Shields and Brooks on Obama's Nominations

By The NewsHour, The NewsHour - January 11, 2013

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JUDY WOODRUFF: And to the analysis of Shields and Brooks. That is syndicated columnist Mark Shields and New York Times columnist David Brooks.

Welcome back, gentlemen.

MARK SHIELDS: Thank you, Judy.

JUDY WOODRUFF: So, Afghanistan. The president met with Hamid Karzai today at the White House.

David, what do you make of this announcement or sense now that they are going to try to get U.S. troops out of a combat role quicker than expected?

DAVID BROOKS: I guess I'm mostly impressed by how little resistance there is to us hitting the exits, maybe even quicker than what we heard about today.

Some of it just budgetary. We just can't afford it. But I guess I have two concerns. One is what happens to schoolgirls there if the Taliban takes over part of the country.

And, second -- and this goes to the whole mood of the country right now -- suppose something happens abroad, and we have to do something expensive around the world.

Where is the money going to come from for that? Where is the public will going come from? I think the mood of the country, it's not isolationist, but it's, don't bother us now. We got problems here at home.

And it's very unlikely that we will go eight years without having a major foreign crisis that will cost us something. And so when that crisis comes, will we turn around and say, OK, we're broke, but we're going to spend some money to do this?

JUDY WOODRUFF: So more arguments for getting out sooner?

DAVID BROOKS: I think right now there is no resistance. The president could pull everything out, as Ben Rhodes said, and there would be some people on Capitol Hill who would raise some questions, but among the country, very little resistance.

JUDY WOODRUFF: How do you see it?

MARK SHIELDS: I think David is right about the lack of resistance.

I think there is a sense, Judy, that, regardless of 25,000 troops, 30,000 troops, that that is -- it amounts to a corporal's guard. And it reminded me of what Sen. Ernest Hollings said about Ronald Reagan sending 1,800 Marines to Lebanon, too few to fight, too many to die.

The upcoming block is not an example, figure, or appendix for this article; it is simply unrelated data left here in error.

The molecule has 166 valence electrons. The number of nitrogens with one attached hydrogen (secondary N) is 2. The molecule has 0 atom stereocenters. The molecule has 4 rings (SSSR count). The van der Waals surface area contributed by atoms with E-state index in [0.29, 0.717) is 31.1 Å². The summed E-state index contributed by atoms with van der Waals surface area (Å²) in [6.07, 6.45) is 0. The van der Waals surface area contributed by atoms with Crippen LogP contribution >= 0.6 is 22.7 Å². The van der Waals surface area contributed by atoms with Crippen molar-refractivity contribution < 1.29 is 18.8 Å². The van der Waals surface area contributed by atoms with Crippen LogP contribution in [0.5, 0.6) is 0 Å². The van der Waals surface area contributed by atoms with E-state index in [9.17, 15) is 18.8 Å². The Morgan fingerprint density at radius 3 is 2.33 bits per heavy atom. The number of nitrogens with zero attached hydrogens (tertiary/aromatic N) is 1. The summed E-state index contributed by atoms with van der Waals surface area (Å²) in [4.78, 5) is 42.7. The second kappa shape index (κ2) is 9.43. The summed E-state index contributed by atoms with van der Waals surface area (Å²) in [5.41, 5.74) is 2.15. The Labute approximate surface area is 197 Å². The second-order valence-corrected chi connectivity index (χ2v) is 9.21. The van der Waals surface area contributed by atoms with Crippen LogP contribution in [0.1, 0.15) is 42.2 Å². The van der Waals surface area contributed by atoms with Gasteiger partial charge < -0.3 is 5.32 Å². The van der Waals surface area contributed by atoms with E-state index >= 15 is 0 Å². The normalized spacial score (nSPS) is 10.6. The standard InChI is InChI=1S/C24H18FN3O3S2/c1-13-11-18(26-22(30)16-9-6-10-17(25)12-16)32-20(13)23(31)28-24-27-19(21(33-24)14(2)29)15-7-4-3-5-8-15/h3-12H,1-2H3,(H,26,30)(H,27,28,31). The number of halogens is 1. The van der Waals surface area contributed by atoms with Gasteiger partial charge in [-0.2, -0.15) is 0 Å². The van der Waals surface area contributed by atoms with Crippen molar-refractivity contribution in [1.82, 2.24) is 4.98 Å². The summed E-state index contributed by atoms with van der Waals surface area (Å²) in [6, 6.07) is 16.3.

And, of course, 241 of them were blown up in barracks in Beirut. But I just think there is -- there is not a sense of mission in Afghanistan today. There is not a -- and I think that contributes to the willingness to leave.

JUDY WOODRUFF: And so this debate, it sounds like it is all but over. It's about when.

MARK SHIELDS: Yes, I don't know what will happen on Capitol Hill. But I'm not sure that there's the political majority or even sizable minority in the country is going say we want to you stand up and fight to maintain 50,000 American troops in Afghanistan.

JUDY WOODRUFF: So the man, David, the president wants to oversee the withdrawal, the drawdown and the withdrawal, is Chuck Hagel to head the Pentagon. We talked about him last week. You said then that you thought it would be hard to get him confirmed. Do you still think so?

DAVID BROOKS: Did I? I have changed my mind.


DAVID BROOKS: Well, I was right then.

JUDY WOODRUFF: Giving you a chance.

DAVID BROOKS: But reality has changed, so I'm also right now.


DAVID BROOKS: Which -- I think he's going to get confirmed. There is Republican opposition.

Some people are saying it is up to Chuck Schumer, the senator, the Democratic senator from New York. He holds a key position. The idea that Chuck Schumer, who is one of the senior Democrats in the Senate, is going to vote against Obama's defense secretary, seems to me infinitesimally small. So, I think he is pretty likely to get it.

I think the one thing that strikes me with these picks, with John Kerry, with Chuck Hagel, is that, like Obama, they were among the least social of senators, that they have the similar profile, probably more intellectual than the average senator, but they were not Joe Bidens going around shaking everybody's hands. They were very solitary people.

And so we have gone from a team of rivals to a team of loners. And so they are very similar temperamentally.

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